News The life expectancy of baby girls born in some parts of England has exceeded 100 years for the first time

Children born in one northern town can reportedly expect – on average – to live to 105

Donations to charity fall by £70m

The recession and a squeeze on household incomes is hitting donations to charities, which are down £70m on last year.

Choose wisely to reap career rewards

Selecting the right business Masters course isn’t as simple as you think, warns Helena Pozniak

Stefan Stern: Who wants to go to work every day and find it's like The Apprentice?

The sort of solidarity shown by some union members this week is rare

Stefan Stern: Behind corporate walls, the masters of the universe weep

The stories I have been told are of secret grief and hidden angst bursting out in an extraordinary way. But the silence is at last being broken, the unsayable said

The specialist sector where the sky is the limit

MBAs in Islamic finance are a good investment in the current economic climate, says Widget Finn

The ancient British bank that breeds blue-chip chairmen

Schroders, founded in 1804, sold up to Citigroup in 2000, but its alumni keep popping up in the FTSE 100. Sean Farrell reports

The 10 big investment mistakes

Greed and fear can throw your judgement awry, says Jennifer Hill

When the Vampire Squid met The Nuns

Goldman Sachs is trying to put the financial crisis behind it, but its critics won't leave it alone. Sean Farrell reports

Postgrad Lives: 'Our professors have invited some great speakers'

Deyan Mihov, 24, is about to start the third term of a one-year MSc in investment management at Cass Business School, part of City University in London. Before starting at Cass, and after finishing school in Bulgaria, he did a Bachelors degree, in business administration, at The Hague University in the Netherlands, which included a semester at the California Institute of Finance.

'We didn't bottle it': watchdog defends 'transformative' plans

Call for big banks to hold more capital against losses but retail-investment split resisted

Banking rules are not strong enough, warns FSA's chairman

Adair Turner also calls for a greater focus on risks of the 'shadow banking' system

Business Diary: Turner hones his CV for Bank job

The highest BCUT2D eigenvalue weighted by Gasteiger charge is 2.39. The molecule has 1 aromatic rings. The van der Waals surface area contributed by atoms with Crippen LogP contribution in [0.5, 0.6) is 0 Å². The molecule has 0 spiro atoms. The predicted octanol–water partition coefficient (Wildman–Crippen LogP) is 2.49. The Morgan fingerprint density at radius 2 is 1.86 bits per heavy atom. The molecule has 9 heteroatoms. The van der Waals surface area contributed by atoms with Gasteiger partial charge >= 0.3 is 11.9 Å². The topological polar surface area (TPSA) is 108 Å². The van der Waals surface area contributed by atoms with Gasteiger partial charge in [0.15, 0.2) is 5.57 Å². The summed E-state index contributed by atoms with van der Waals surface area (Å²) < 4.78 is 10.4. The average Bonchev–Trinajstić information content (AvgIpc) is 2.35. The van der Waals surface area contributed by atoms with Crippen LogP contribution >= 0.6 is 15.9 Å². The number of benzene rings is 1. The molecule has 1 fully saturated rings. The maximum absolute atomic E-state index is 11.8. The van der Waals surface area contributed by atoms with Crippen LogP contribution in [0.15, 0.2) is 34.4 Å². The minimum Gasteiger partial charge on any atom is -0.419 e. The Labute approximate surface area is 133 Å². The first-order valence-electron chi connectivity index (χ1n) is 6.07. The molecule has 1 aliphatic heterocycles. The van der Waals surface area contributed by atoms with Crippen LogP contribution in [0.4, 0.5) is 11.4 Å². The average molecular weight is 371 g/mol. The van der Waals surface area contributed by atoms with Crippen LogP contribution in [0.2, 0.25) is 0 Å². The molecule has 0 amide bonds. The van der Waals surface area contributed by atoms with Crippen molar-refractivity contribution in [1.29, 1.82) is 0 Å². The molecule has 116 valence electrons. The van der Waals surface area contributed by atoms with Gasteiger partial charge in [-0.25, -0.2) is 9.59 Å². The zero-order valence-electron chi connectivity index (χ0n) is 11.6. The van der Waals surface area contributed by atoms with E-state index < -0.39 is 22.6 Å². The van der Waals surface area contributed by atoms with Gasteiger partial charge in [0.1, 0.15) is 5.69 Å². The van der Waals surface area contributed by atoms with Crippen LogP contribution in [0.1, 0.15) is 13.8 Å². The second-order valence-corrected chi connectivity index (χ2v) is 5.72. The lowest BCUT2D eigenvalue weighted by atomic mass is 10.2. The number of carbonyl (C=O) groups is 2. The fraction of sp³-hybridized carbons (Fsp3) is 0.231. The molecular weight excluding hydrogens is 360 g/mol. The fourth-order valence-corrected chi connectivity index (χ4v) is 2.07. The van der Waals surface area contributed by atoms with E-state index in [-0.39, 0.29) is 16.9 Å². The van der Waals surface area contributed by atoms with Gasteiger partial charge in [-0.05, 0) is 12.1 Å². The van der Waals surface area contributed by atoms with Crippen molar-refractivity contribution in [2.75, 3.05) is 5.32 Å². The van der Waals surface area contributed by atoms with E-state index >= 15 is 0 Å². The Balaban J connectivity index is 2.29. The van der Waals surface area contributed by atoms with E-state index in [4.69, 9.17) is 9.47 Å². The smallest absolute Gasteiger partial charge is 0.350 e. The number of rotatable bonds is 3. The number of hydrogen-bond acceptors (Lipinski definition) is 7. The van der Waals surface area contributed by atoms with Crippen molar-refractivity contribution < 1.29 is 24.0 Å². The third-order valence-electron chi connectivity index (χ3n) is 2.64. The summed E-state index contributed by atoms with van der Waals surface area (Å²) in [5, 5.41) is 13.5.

Adair Turner will be a busy Lord over the next couple of days. Tonight in a speech at Cass Business School, the chairman of the Financial Services Authority (FSA) is tackling the thorny issue of banks that are too big to fail and other challenges for financial stability. Tomorrow is his big set-piece event of the year, in which he sets out the FSA's views on macro-economic and financial trends. Come to think of it, these are just the mix of credentials you would need to become the next Bank of England Governor when Mervyn King steps down in 2013. The two-year job application starts here.

If you're going to live to 100 – check your pension plan

Ten million of us will be centenarians – andas lives lengthen, retirement income is more important than ever

Cass Business School

Age: 44

Sean O'Grady: Economy won't win even if football does come home

Would hosting the 2018 World Cup be in the national interest? It is hard to be definitive, but talk of a boost to the economy should be taken with a pinch of salt. There are few, if any, instances of major international sporting events (or celebrations such as royal weddings or jubilees) turning economic tides, either at the time or in the longer term. England's heroic 1966 Wembley win was followed 18 months later by an economic crisis and devaluation of sterling. By contrast, football failure in the 1980s was accompanied by economic revival.

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